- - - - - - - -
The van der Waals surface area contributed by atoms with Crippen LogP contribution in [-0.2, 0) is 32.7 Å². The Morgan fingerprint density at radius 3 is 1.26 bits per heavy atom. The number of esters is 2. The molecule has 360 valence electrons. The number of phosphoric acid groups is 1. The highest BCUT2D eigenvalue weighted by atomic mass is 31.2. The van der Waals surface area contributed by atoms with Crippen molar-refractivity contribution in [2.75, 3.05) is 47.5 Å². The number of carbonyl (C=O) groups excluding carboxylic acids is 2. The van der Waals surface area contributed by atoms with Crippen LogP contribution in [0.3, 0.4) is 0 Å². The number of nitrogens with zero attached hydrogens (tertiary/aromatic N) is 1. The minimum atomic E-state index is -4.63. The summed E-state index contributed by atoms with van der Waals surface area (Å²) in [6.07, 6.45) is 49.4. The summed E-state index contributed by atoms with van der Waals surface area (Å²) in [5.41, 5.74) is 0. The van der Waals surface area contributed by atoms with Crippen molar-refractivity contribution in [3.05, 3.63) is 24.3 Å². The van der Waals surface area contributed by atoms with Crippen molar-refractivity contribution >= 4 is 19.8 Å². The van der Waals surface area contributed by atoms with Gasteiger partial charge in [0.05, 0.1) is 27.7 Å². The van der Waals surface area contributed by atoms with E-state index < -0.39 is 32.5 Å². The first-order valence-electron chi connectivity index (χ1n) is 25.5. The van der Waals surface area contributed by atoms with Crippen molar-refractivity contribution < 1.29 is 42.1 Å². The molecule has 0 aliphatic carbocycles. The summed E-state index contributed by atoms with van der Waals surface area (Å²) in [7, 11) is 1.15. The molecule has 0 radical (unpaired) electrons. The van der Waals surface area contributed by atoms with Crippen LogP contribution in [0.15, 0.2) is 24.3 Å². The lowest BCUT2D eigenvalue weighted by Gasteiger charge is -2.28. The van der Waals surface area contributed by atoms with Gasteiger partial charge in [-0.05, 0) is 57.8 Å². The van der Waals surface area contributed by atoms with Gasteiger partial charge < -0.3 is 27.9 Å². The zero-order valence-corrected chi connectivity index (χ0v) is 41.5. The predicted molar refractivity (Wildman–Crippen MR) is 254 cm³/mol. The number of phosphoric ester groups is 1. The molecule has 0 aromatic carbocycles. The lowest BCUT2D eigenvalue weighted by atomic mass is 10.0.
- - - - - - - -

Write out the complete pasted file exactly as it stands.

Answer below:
The van der Waals surface area contributed by atoms with Crippen LogP contribution in [-0.2, 0) is 32.7 Å². The Morgan fingerprint density at radius 3 is 1.26 bits per heavy atom. The number of esters is 2. The molecule has 360 valence electrons. The number of phosphoric acid groups is 1. The highest BCUT2D eigenvalue weighted by atomic mass is 31.2. The van der Waals surface area contributed by atoms with Crippen molar-refractivity contribution in [2.75, 3.05) is 47.5 Å². The number of carbonyl (C=O) groups excluding carboxylic acids is 2. The van der Waals surface area contributed by atoms with Crippen LogP contribution in [0.3, 0.4) is 0 Å². The number of nitrogens with zero attached hydrogens (tertiary/aromatic N) is 1. The minimum atomic E-state index is -4.63. The summed E-state index contributed by atoms with van der Waals surface area (Å²) in [6.07, 6.45) is 49.4. The summed E-state index contributed by atoms with van der Waals surface area (Å²) in [5.41, 5.74) is 0. The van der Waals surface area contributed by atoms with Crippen molar-refractivity contribution in [3.05, 3.63) is 24.3 Å². The van der Waals surface area contributed by atoms with Crippen molar-refractivity contribution >= 4 is 19.8 Å². The van der Waals surface area contributed by atoms with Gasteiger partial charge in [0.05, 0.1) is 27.7 Å². The van der Waals surface area contributed by atoms with E-state index < -0.39 is 32.5 Å². The first-order valence-electron chi connectivity index (χ1n) is 25.5. The van der Waals surface area contributed by atoms with Crippen molar-refractivity contribution < 1.29 is 42.1 Å². The molecule has 0 aliphatic carbocycles. The summed E-state index contributed by atoms with van der Waals surface area (Å²) in [7, 11) is 1.15. The molecule has 0 radical (unpaired) electrons. The van der Waals surface area contributed by atoms with Crippen LogP contribution in [0.15, 0.2) is 24.3 Å². The lowest BCUT2D eigenvalue weighted by Gasteiger charge is -2.28. The van der Waals surface area contributed by atoms with Gasteiger partial charge in [-0.05, 0) is 57.8 Å². The van der Waals surface area contributed by atoms with Gasteiger partial charge < -0.3 is 27.9 Å². The zero-order valence-corrected chi connectivity index (χ0v) is 41.5. The predicted molar refractivity (Wildman–Crippen MR) is 254 cm³/mol. The number of phosphoric ester groups is 1. The molecule has 0 aromatic carbocycles. The lowest BCUT2D eigenvalue weighted by atomic mass is 10.0.